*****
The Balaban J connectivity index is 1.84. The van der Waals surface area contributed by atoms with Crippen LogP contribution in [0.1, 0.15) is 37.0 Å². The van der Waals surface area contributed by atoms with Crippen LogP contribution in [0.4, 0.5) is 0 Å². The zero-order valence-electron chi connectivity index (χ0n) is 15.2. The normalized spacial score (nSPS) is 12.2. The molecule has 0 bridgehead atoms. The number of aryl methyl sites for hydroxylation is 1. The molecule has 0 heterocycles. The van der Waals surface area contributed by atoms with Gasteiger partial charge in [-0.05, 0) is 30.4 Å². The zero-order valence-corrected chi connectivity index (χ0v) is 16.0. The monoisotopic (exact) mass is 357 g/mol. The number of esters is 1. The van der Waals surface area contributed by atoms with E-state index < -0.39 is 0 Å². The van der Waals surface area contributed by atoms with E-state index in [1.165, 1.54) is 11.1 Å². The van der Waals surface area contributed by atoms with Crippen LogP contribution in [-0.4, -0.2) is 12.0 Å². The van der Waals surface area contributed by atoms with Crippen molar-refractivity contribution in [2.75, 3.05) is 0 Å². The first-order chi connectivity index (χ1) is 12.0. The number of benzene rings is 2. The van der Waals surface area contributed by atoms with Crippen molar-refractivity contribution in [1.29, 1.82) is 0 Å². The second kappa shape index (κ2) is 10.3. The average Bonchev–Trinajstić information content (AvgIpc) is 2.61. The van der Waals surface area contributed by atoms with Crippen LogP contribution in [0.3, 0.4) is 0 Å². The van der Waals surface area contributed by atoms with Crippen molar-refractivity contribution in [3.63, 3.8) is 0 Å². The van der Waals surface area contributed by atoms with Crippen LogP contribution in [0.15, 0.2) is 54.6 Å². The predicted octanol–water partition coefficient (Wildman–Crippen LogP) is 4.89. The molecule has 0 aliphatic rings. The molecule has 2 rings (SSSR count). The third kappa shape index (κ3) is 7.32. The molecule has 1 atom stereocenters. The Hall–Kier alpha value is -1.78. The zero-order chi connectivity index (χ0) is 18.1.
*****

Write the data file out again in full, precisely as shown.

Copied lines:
The Balaban J connectivity index is 1.84. The van der Waals surface area contributed by atoms with Crippen LogP contribution in [0.1, 0.15) is 37.0 Å². The van der Waals surface area contributed by atoms with Crippen LogP contribution in [0.4, 0.5) is 0 Å². The zero-order valence-electron chi connectivity index (χ0n) is 15.2. The normalized spacial score (nSPS) is 12.2. The molecule has 0 bridgehead atoms. The number of aryl methyl sites for hydroxylation is 1. The molecule has 0 heterocycles. The van der Waals surface area contributed by atoms with Gasteiger partial charge in [-0.05, 0) is 30.4 Å². The zero-order valence-corrected chi connectivity index (χ0v) is 16.0. The monoisotopic (exact) mass is 357 g/mol. The number of esters is 1. The van der Waals surface area contributed by atoms with E-state index < -0.39 is 0 Å². The van der Waals surface area contributed by atoms with E-state index in [1.165, 1.54) is 11.1 Å². The van der Waals surface area contributed by atoms with Crippen LogP contribution in [-0.4, -0.2) is 12.0 Å². The van der Waals surface area contributed by atoms with Crippen molar-refractivity contribution in [2.75, 3.05) is 0 Å². The first-order chi connectivity index (χ1) is 12.0. The number of benzene rings is 2. The van der Waals surface area contributed by atoms with Crippen molar-refractivity contribution in [1.29, 1.82) is 0 Å². The second kappa shape index (κ2) is 10.3. The average Bonchev–Trinajstić information content (AvgIpc) is 2.61. The van der Waals surface area contributed by atoms with Crippen LogP contribution in [0.3, 0.4) is 0 Å². The van der Waals surface area contributed by atoms with Crippen molar-refractivity contribution in [3.63, 3.8) is 0 Å². The van der Waals surface area contributed by atoms with Crippen LogP contribution in [0.15, 0.2) is 54.6 Å². The predicted octanol–water partition coefficient (Wildman–Crippen LogP) is 4.89. The molecule has 0 aliphatic rings. The molecule has 2 rings (SSSR count). The third kappa shape index (κ3) is 7.32. The molecule has 1 atom stereocenters. The Hall–Kier alpha value is -1.78. The zero-order chi connectivity index (χ0) is 18.1.